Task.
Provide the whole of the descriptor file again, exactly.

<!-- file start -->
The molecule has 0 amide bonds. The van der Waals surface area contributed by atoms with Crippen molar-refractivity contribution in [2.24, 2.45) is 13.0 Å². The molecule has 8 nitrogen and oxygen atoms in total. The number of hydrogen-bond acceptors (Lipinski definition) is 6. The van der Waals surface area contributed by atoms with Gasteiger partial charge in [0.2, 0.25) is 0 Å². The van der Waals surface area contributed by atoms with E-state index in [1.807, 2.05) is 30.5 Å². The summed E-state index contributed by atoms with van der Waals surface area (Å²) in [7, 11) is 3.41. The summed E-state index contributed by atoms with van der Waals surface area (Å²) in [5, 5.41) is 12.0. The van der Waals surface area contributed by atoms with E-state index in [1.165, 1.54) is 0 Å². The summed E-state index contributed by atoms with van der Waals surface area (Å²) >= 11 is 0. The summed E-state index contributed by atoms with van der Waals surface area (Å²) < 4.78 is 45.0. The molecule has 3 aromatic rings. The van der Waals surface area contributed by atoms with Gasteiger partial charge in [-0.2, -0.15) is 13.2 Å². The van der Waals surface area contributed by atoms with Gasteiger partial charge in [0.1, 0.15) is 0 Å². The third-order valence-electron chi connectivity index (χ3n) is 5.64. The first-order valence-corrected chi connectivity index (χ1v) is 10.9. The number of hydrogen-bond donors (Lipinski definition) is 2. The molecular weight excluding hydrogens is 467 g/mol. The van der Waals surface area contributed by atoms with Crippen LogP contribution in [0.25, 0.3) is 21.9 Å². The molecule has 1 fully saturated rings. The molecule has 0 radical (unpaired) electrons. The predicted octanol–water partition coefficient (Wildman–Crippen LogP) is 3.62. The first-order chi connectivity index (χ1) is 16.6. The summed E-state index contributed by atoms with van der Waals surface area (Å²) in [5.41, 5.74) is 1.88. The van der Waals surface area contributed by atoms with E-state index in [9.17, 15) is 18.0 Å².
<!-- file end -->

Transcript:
The molecule has 0 amide bonds. The van der Waals surface area contributed by atoms with Crippen molar-refractivity contribution in [2.24, 2.45) is 13.0 Å². The molecule has 8 nitrogen and oxygen atoms in total. The number of hydrogen-bond acceptors (Lipinski definition) is 6. The van der Waals surface area contributed by atoms with Gasteiger partial charge in [0.2, 0.25) is 0 Å². The van der Waals surface area contributed by atoms with E-state index in [1.807, 2.05) is 30.5 Å². The summed E-state index contributed by atoms with van der Waals surface area (Å²) in [7, 11) is 3.41. The summed E-state index contributed by atoms with van der Waals surface area (Å²) in [5, 5.41) is 12.0. The van der Waals surface area contributed by atoms with E-state index in [1.165, 1.54) is 0 Å². The summed E-state index contributed by atoms with van der Waals surface area (Å²) >= 11 is 0. The summed E-state index contributed by atoms with van der Waals surface area (Å²) < 4.78 is 45.0. The molecule has 3 aromatic rings. The van der Waals surface area contributed by atoms with Gasteiger partial charge in [-0.2, -0.15) is 13.2 Å². The van der Waals surface area contributed by atoms with Gasteiger partial charge in [0.1, 0.15) is 0 Å². The third-order valence-electron chi connectivity index (χ3n) is 5.64. The first-order valence-corrected chi connectivity index (χ1v) is 10.9. The number of hydrogen-bond donors (Lipinski definition) is 2. The molecular weight excluding hydrogens is 467 g/mol. The van der Waals surface area contributed by atoms with Crippen LogP contribution in [0.25, 0.3) is 21.9 Å². The molecule has 1 fully saturated rings. The molecule has 0 radical (unpaired) electrons. The predicted octanol–water partition coefficient (Wildman–Crippen LogP) is 3.62. The first-order chi connectivity index (χ1) is 16.6. The summed E-state index contributed by atoms with van der Waals surface area (Å²) in [5.41, 5.74) is 1.88. The van der Waals surface area contributed by atoms with E-state index in [9.17, 15) is 18.0 Å².